Last weekend, I happened to catch the new film version of IT at my local theater, at the suggestion of my daughter, who happens to be into horror more than a little bit. I have to say it was of a higher quality than the 1990 miniseries. After the movie, over dinner, we wound up having a lively discussion regarding why they moved the plot setting 30 years ahead of the original book (cheaper and more readily available 1980’s items than 1950’s items nowadays) and how the plot progressed fairly closely to the original text. I was surprised…
… that the filmmakers decided to split the story into two. But with that decision made, it made far more sense to me that they decided to focus on the Losers’ adventures as kids rather than going back and forth between teen and adult adventures. It made for a far more coherent plot line, all things considered.
As we watched the film, I kept thinking back to the prominence that King has had in my writing life. It is a place that has hardly diminished from my teen years, and it’s only recently that I’ve started to come to terms with what it has meant to me.
My mother was – still is – never a horror fan. I was not going to be able to buy any of King’s books or watch his films in my parents’ house. I still had to respect that. But there were libraries, other opportunities to get involved with his work. And I did.
If there has ever been someone that I would count as a literary idol in my life, it would be Stephen King. I can’t remember the first King book I read, but I know that I read the vast majority of them from when I was a kid to now. I don’t think everything he wrote was great – not even he thinks that everything he wrote was great – but he has had way more hits than misses, and I firmly believe that the hits are keeping on coming even though he’s now in his seventh decade.
There were so many things about King that I dug so much. His plots… well, plot was never something that he was into, more interesting situations with interesting people. An outcast girl who has the telepathic powers of a demigod? Sign me up. Recasting the Dracula myth into an American ethos 20 years before Buffy the Vampire Slayer? I’m down. Writing two insanely long books that, in turn, aim to be the definitive apocalyptic thriller and the Great American Novel of childhood and growing up? Sign me up, brother.
As a kid, I was interested in the graphic nature of the material, but it was the psychological horror that really got me. There was plenty of guts in some of the books, but one scene that has stuck with me more than any of those was the one in Salem’s Lot where the father was so distraught at his son’s funeral that he jumped onto the coffin. (On a related note, Salem’s Lot probably had one of the most devastating endings I’ve ever read.)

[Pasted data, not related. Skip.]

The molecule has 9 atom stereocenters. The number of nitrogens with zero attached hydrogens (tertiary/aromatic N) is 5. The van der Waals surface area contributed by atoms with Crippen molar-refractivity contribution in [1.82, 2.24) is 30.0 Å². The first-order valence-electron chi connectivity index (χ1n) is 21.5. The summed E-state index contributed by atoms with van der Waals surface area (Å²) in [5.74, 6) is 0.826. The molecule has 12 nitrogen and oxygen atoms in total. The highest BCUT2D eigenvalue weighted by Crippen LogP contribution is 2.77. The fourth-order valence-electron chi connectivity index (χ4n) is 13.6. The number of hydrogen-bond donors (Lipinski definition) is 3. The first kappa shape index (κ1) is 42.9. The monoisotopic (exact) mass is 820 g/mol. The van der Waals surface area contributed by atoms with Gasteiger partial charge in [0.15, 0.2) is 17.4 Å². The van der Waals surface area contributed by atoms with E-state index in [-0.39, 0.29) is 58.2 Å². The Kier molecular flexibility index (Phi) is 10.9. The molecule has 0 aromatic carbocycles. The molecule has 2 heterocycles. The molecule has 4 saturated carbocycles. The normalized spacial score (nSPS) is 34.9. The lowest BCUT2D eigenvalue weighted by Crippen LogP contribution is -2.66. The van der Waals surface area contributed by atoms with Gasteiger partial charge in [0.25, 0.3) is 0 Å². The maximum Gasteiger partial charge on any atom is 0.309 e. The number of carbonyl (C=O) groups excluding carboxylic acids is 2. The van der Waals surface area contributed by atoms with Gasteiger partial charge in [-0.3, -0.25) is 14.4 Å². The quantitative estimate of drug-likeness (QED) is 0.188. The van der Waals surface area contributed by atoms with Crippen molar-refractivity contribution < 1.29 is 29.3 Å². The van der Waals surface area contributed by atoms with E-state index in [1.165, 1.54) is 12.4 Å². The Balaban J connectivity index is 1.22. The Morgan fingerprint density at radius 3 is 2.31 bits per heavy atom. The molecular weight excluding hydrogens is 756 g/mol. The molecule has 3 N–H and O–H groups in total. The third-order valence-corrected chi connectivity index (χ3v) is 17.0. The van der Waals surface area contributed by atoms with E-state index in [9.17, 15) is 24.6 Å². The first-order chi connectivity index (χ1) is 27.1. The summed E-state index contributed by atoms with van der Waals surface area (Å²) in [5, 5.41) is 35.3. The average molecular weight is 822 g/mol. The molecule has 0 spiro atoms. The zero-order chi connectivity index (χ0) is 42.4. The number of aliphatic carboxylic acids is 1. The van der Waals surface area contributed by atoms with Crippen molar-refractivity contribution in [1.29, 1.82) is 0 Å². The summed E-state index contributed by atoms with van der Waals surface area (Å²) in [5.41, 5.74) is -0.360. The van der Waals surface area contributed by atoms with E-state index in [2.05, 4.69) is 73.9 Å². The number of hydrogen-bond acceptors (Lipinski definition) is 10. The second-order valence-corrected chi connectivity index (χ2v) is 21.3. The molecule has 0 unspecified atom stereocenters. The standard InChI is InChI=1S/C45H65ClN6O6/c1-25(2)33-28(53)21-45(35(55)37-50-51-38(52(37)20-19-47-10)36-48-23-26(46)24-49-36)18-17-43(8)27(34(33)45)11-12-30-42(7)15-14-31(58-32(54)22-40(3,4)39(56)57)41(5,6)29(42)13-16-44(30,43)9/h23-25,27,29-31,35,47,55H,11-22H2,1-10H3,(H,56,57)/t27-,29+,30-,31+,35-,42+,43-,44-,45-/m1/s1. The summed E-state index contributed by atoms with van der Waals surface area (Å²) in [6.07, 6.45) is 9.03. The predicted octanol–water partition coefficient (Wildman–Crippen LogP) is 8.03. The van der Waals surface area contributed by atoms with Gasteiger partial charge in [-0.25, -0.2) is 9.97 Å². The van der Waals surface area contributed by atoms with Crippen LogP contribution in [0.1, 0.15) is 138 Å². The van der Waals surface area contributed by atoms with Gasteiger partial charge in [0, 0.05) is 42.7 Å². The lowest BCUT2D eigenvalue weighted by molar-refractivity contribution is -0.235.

Whenever I read King, I read someone who was in love with the art of storytelling. With King, I gained more insight into the people and country I lived in. I also managed to get a lot more insight than I ever anticipated about the culture of New England. (I still will argue that King should be classified just as much as a regional writer as he is a horror/scifi/fantasy author.)
Then I read his book On Writing when it came out. I still rank it as one of the best books on writing that I have ever read – so simple, such an easy read, a mix of his writer’s biography and whatever advice he gave to be a writer. I’ve used adverbs sparingly and watched out for the passive voice ever since – a lot of my students got the active verb/passive verb lesson from me at one point or the other.
More than the individual pieces of advice, it was a literal dare to me. As I read it, I realized, this was what it meant to be a writer. This is what it takes to really dedicate yourself to being a writer, never mind a successful writer, however that’s defined. Are you ready to take him up on the challenge?
Reader, for many years, I was not.
Why I was not ready to meet that challenge, after years of saying I wanted to be a fiction author, writing tons of journalism that some people read and others disregarded in places that were never hotbeds of news, and teaching more than a few people how to write better themselves?
Man, that is a massive question. In fact, it’s probably such a massive question that it will likely dominate Volume II of my writer’s biography, which I think will soon start. (Don’t worry, I’ll likely put out some more stuff about reading as a kid, AKA Volume I stuff).
But to start answering it, I have to mention about how I always compared myself to King. I saw in him someone who was inherently a writer, and I always pictured myself as lesser than him. I didn’t get started writing serious fiction until I was much older than he was when he got his first book published. He’s put out more fiction than entire towns of authors. I’ve come to accept I’m not going to write as many books as he will, much less James Patterson. (Yes, I know Patterson has help.)
I’ve accepted that, though. I’ve accepted not being a literary superstar because that’s not really the reason I’m writing anymore, even though I’m really interested in finally getting my fiction published somewhere, in some capacity. But it’s OK to have something to shoot far, even if you miss the target. I get why Joe Hill hid his name for a while, took some time to become his own person before his name got out in the world. He’s a damn good writer, too.
Now I just want to be me as a writer. With my recent work, with this blog, I might start to finally get there.
10 thoughts on “A Writer’s Biography, Volume I, Part 6: Stephen is Still The King”